I was actually scared this wouldn't come out right. But I think its perfect. Probably came out better than I expected.

    How I did it -

    Step 1. Cut the compound angle on the neck blank. Using a Jig.



    Step 2. The Headstock blank


    thickness a headstock blank from a 29mm block of wenge to ~18mm, first by cutting off a slice with a hand saw(to prevent making too much saw dust with the sander).
    Then thickness sand till all saw marks are gone. The headstock blank ended up being 17mm.

    Step 3. Glueing

    I used white glue



    Step 4. Remove clamps and clean up.



    Step 5. Cut off excess



    Step 6. Level the excess flush with the neck blank face.

    I did this with the thickness sander and some blocks under the neck blank to get the headstock off the sander table. Sand till the sand paper barely scrapes the perfectly level neck blank surface. Mine came to ~0.2 mm close to the neck surface. I did the rest by hand.


    The glue line -

    This didn't come out well when I inspected it first. After I clicked the picture, I hand sanded the glue line a bit and just after 20 seconds of sanding the glue line was perfect :hyper:


    The bass mockup -


    My ash pieces aren't pretty :meh: Im thinking of a top, but for that i'd have to buy a huge 6"x2" x ~10 ft. of some wood and get a slice bandsawn from it. The cost would be too much. Veneers are available in just 0.6mm 6" wide strips, which is way too thin for a top, and they aren't cheap, I'd rather buy a large block and make my own veneer.
    I guess i"ll just use the ash I have. The treble side wing has some ugly blueish colouration, I have some excess ash I can get another blank out of instead of that.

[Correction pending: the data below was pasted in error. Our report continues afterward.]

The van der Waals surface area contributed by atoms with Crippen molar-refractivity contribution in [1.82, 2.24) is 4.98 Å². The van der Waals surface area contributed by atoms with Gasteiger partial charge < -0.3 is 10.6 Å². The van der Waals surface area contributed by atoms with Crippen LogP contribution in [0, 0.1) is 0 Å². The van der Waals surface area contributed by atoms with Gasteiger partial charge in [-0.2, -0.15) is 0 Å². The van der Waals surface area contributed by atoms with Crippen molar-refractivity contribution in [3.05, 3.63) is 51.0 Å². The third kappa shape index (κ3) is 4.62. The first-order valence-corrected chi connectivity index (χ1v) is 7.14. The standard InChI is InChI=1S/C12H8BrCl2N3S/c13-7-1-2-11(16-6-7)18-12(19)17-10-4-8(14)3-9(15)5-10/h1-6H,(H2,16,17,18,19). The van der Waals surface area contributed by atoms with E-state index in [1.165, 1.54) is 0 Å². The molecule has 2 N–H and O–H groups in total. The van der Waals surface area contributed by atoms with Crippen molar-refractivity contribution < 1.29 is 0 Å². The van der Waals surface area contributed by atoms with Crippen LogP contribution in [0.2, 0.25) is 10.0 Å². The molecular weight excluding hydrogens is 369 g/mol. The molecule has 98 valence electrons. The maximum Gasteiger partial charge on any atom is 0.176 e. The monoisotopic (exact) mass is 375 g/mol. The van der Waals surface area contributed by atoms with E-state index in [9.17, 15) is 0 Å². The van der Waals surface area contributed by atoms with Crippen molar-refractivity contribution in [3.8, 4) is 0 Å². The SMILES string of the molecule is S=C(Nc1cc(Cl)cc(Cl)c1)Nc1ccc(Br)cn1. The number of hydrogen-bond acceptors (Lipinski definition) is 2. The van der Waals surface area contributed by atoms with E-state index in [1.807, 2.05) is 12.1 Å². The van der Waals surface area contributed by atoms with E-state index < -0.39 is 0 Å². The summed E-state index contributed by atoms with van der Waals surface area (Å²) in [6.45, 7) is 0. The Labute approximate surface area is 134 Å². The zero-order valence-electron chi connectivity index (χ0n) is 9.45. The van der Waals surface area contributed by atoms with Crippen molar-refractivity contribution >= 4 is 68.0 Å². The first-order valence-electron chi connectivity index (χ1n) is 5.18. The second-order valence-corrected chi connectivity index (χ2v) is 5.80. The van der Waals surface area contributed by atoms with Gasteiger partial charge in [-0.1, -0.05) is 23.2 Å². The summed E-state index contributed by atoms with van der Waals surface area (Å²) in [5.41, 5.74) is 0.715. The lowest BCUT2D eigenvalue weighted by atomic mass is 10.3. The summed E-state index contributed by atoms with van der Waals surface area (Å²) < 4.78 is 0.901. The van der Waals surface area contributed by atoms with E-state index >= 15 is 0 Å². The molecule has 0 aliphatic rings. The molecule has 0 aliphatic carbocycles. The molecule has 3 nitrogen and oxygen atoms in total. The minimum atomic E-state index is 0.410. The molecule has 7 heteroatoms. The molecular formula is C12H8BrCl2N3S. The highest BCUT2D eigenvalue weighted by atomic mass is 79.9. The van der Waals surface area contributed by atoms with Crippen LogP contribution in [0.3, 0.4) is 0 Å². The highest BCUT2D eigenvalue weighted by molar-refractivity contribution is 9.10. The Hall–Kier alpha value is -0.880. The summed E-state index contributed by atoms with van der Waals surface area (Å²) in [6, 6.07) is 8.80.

12. Jordan Green

    Jordan Green

    Feb 10, 2012
    Everyone has to start sometime. The fanned frets kinda threw me off. But frets in general seem like a challenge, idk, I'll be there very soon. Just go slow, don't rush and follow your diagrams. :)
  13. Maybe a stain would be a good fix for the ash. That might cover up any discoloration and you could match it to pretty much anything.
  14. suraj


    Oct 1, 2008
    Mumbai, India
    i cant think of a stain colour i would be happy with..suggestions ?

    in any case I will use the better ash blank for the treble wing. Well its not that much better, its as good as the bass wing..
  15. suraj


    Oct 1, 2008
    Mumbai, India
    Yesterday I got some parts from Warmoth. And my bridges from ebay.


    I wasn't completely happy with the warmoth truss rod. The misleading name "Double expanding truss rod" made me think its a dual action rod, but its actually a single action.
    Also the instructions mention to use a washer with the TR nut. Hey, its just a washer, could have included it.


    The reinforcement bars seem really nice and straight, well ground and stiff.


    The SS fretwire.